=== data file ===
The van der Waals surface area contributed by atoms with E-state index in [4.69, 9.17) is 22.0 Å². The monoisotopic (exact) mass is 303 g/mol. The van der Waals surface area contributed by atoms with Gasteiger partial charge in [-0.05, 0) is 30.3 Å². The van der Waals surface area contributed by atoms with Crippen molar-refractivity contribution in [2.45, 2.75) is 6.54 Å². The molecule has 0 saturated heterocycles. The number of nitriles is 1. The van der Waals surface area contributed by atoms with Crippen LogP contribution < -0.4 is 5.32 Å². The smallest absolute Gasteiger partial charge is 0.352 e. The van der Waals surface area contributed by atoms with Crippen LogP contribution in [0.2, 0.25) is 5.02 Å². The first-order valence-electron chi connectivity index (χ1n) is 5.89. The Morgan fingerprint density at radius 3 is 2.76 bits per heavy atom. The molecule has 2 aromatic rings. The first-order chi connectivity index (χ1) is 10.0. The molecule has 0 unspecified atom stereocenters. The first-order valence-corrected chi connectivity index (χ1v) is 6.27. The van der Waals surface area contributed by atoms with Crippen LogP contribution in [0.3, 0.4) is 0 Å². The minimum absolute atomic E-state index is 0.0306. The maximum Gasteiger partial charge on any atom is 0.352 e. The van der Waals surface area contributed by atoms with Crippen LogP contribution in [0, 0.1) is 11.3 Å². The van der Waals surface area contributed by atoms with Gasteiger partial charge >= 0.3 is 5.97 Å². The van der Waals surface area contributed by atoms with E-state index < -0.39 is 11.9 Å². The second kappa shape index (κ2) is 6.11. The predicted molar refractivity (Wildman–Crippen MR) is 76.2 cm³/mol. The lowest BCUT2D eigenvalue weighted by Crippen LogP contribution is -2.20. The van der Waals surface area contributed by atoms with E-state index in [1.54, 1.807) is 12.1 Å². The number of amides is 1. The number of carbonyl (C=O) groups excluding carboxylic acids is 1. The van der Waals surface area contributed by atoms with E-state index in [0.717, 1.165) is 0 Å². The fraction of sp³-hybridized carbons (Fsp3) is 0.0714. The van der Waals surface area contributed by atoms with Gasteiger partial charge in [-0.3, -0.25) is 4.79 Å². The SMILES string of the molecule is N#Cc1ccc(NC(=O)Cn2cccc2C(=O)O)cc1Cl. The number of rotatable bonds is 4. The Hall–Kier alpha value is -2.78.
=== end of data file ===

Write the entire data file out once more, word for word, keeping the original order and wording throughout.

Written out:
The van der Waals surface area contributed by atoms with E-state index in [4.69, 9.17) is 22.0 Å². The monoisotopic (exact) mass is 303 g/mol. The van der Waals surface area contributed by atoms with Gasteiger partial charge in [-0.05, 0) is 30.3 Å². The van der Waals surface area contributed by atoms with Crippen molar-refractivity contribution in [2.45, 2.75) is 6.54 Å². The molecule has 0 saturated heterocycles. The number of nitriles is 1. The van der Waals surface area contributed by atoms with Crippen LogP contribution < -0.4 is 5.32 Å². The smallest absolute Gasteiger partial charge is 0.352 e. The van der Waals surface area contributed by atoms with Crippen LogP contribution in [0.2, 0.25) is 5.02 Å². The first-order valence-electron chi connectivity index (χ1n) is 5.89. The Morgan fingerprint density at radius 3 is 2.76 bits per heavy atom. The molecule has 2 aromatic rings. The first-order chi connectivity index (χ1) is 10.0. The molecule has 0 unspecified atom stereocenters. The first-order valence-corrected chi connectivity index (χ1v) is 6.27. The van der Waals surface area contributed by atoms with Crippen LogP contribution in [0.3, 0.4) is 0 Å². The minimum absolute atomic E-state index is 0.0306. The maximum Gasteiger partial charge on any atom is 0.352 e. The van der Waals surface area contributed by atoms with Crippen LogP contribution in [0, 0.1) is 11.3 Å². The van der Waals surface area contributed by atoms with Gasteiger partial charge >= 0.3 is 5.97 Å². The van der Waals surface area contributed by atoms with E-state index < -0.39 is 11.9 Å². The second kappa shape index (κ2) is 6.11. The predicted molar refractivity (Wildman–Crippen MR) is 76.2 cm³/mol. The lowest BCUT2D eigenvalue weighted by Crippen LogP contribution is -2.20. The van der Waals surface area contributed by atoms with E-state index in [1.54, 1.807) is 12.1 Å². The number of amides is 1. The number of carbonyl (C=O) groups excluding carboxylic acids is 1. The van der Waals surface area contributed by atoms with E-state index in [0.717, 1.165) is 0 Å². The fraction of sp³-hybridized carbons (Fsp3) is 0.0714. The van der Waals surface area contributed by atoms with Gasteiger partial charge in [-0.3, -0.25) is 4.79 Å². The SMILES string of the molecule is N#Cc1ccc(NC(=O)Cn2cccc2C(=O)O)cc1Cl. The number of rotatable bonds is 4. The Hall–Kier alpha value is -2.78.